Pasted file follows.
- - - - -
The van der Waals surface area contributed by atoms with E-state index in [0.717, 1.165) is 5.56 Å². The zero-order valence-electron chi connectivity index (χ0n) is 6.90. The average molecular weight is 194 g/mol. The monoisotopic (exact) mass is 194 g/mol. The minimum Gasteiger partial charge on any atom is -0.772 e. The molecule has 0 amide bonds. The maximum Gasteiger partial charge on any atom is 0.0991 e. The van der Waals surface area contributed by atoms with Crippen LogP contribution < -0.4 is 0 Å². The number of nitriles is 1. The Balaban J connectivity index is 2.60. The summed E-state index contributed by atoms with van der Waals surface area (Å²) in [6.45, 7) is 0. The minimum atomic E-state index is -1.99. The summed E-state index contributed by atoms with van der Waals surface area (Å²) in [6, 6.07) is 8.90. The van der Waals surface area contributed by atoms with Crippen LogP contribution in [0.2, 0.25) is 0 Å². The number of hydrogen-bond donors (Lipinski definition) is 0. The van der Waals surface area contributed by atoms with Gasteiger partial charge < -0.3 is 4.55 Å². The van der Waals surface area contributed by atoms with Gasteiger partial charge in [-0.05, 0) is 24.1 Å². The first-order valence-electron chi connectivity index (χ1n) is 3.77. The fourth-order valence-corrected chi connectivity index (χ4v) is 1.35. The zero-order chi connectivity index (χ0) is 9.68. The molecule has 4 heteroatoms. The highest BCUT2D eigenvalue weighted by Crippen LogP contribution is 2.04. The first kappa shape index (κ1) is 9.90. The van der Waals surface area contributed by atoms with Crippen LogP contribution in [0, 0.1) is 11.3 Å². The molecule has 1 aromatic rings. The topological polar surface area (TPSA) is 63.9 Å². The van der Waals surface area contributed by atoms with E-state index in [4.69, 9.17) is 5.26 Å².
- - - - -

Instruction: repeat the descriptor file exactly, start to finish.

The van der Waals surface area contributed by atoms with E-state index in [0.717, 1.165) is 5.56 Å². The zero-order valence-electron chi connectivity index (χ0n) is 6.90. The average molecular weight is 194 g/mol. The monoisotopic (exact) mass is 194 g/mol. The minimum Gasteiger partial charge on any atom is -0.772 e. The molecule has 0 amide bonds. The maximum Gasteiger partial charge on any atom is 0.0991 e. The van der Waals surface area contributed by atoms with Crippen LogP contribution < -0.4 is 0 Å². The number of nitriles is 1. The Balaban J connectivity index is 2.60. The summed E-state index contributed by atoms with van der Waals surface area (Å²) in [6.45, 7) is 0. The minimum atomic E-state index is -1.99. The summed E-state index contributed by atoms with van der Waals surface area (Å²) in [6, 6.07) is 8.90. The van der Waals surface area contributed by atoms with Crippen LogP contribution in [0.2, 0.25) is 0 Å². The number of hydrogen-bond donors (Lipinski definition) is 0. The van der Waals surface area contributed by atoms with Gasteiger partial charge < -0.3 is 4.55 Å². The van der Waals surface area contributed by atoms with Gasteiger partial charge in [-0.05, 0) is 24.1 Å². The first-order valence-electron chi connectivity index (χ1n) is 3.77. The fourth-order valence-corrected chi connectivity index (χ4v) is 1.35. The zero-order chi connectivity index (χ0) is 9.68. The molecule has 4 heteroatoms. The highest BCUT2D eigenvalue weighted by Crippen LogP contribution is 2.04. The first kappa shape index (κ1) is 9.90. The van der Waals surface area contributed by atoms with Crippen LogP contribution in [0, 0.1) is 11.3 Å². The molecule has 1 aromatic rings. The topological polar surface area (TPSA) is 63.9 Å². The van der Waals surface area contributed by atoms with E-state index in [4.69, 9.17) is 5.26 Å².